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Council Tax Freeze

Budget 2021-22

Residents will have more money to spend on supporting the local economy after councillors reversed their plans to increase council tax.

Having initially proposed a 1.99% increase on its share of the council tax bill, the Council has opted to freeze its charge at a time when residents are struggling to meet the rising cost of living.

The move comes as the income the council receives from business rates is higher than anticipated, meaning it could make the change without impacting on services and maintain its plans to invest £8 million in the borough.

Councillor Paul Foster, Leader of South Ribble Borough Council, said "We've always said that we will only put council tax up when we have to, not because we can.

"We all know the pressures residents are facing with household bills going up, and feedback in the consultation about the budget was that people did not want to see a council tax increase.

"We've had some very late information through from the Government that means we will be receiving more from business rates, so this allows us to freeze council tax without affecting our funding going forward.

"It's good news because we are able to do our bit to help residents and the increase in business rate income is down to the growth in the local economy, which is a really good sign as we come out of the pandemic."

Alongside the council tax freeze the authority is pledging more than £8 million to go towards creating affordable homes for local people, improving our parks and open spaces, and supporting businesses - with more funding also being made available for community groups and sports clubs that have been affected by the pandemic.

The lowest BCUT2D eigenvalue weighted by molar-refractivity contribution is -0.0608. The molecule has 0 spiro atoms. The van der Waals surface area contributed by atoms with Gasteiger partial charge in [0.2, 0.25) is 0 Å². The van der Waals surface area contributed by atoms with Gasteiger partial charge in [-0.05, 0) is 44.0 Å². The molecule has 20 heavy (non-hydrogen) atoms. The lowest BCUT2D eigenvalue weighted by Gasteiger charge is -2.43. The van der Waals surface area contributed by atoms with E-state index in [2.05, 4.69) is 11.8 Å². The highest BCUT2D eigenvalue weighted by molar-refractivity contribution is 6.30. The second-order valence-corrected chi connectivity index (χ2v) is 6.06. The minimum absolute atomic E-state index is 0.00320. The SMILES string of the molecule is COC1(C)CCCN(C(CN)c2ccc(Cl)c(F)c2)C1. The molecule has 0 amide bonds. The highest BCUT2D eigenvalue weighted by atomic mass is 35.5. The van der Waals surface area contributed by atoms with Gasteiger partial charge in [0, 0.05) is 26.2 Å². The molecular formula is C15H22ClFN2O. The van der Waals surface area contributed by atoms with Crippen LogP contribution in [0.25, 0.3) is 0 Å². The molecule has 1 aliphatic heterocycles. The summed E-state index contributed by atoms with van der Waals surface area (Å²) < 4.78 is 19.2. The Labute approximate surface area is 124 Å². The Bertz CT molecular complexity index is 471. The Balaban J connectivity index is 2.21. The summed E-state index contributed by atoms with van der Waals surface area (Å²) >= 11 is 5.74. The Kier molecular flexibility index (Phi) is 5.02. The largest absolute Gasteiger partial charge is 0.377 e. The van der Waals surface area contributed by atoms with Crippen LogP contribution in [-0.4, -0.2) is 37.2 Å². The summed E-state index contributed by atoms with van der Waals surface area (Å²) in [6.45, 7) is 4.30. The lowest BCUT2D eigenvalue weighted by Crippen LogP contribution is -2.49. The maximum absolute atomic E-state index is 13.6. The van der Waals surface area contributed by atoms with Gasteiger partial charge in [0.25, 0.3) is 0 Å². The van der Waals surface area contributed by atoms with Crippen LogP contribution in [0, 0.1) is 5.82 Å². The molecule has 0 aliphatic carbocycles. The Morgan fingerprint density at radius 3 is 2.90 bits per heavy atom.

In setting out its plans during what continues to be one of the most challenging environments for local authorities, the Council believes its transformation of how it operates and good financial management mean it can support local communities when they need it the most.

"Our ability to freeze council tax and invest one of the largest sums of money in services for some time is undoubtedly down to the strong leadership at the council and good financial management," said Councillor Foster.

"This is what you get when you have a council delivering for local residents and we are also pledging to freeze council tax next year too.

"This budget means each and every part of the borough will see investment in the local area to bolster that community spirit and pride that we have all felt even more strongly as we have supported each other through the pandemic."

The proposals for investment include:

  • £2.4 million to improve parks and open spaces, with a further £200,000 for smaller recreation areas and play areas
  • £3.1 million to create more affordable homes for local people, with work about to start on the McKenzie Arms site in Bamber Bridge
  • £1.6 million to improve the leisure centres, which have been brought back under the council's control, and have seen an increase in memberships
  • £200,000 for businesses to help them grow as we come out of the pandemic
  • £30,000 to help residents celebrate the Queen's Jubilee - this is alongside the Music in the Park and Leyland Festival events planned for June
  • £200,000 to target fly tipping hotspots and clean up areas of the borough
  • £200,000 in community boost support funding that will see projects delivered locally by the community hubs across all parts of the borough
  • £200,000 for sports clubs and community groups that have helped many people keep going through the pandemic but have been severely affected by the lockdowns
  • £200,000 to support high quality employment by supporting apprenticeships and graduates to work at the council, improving service delivery and resilience


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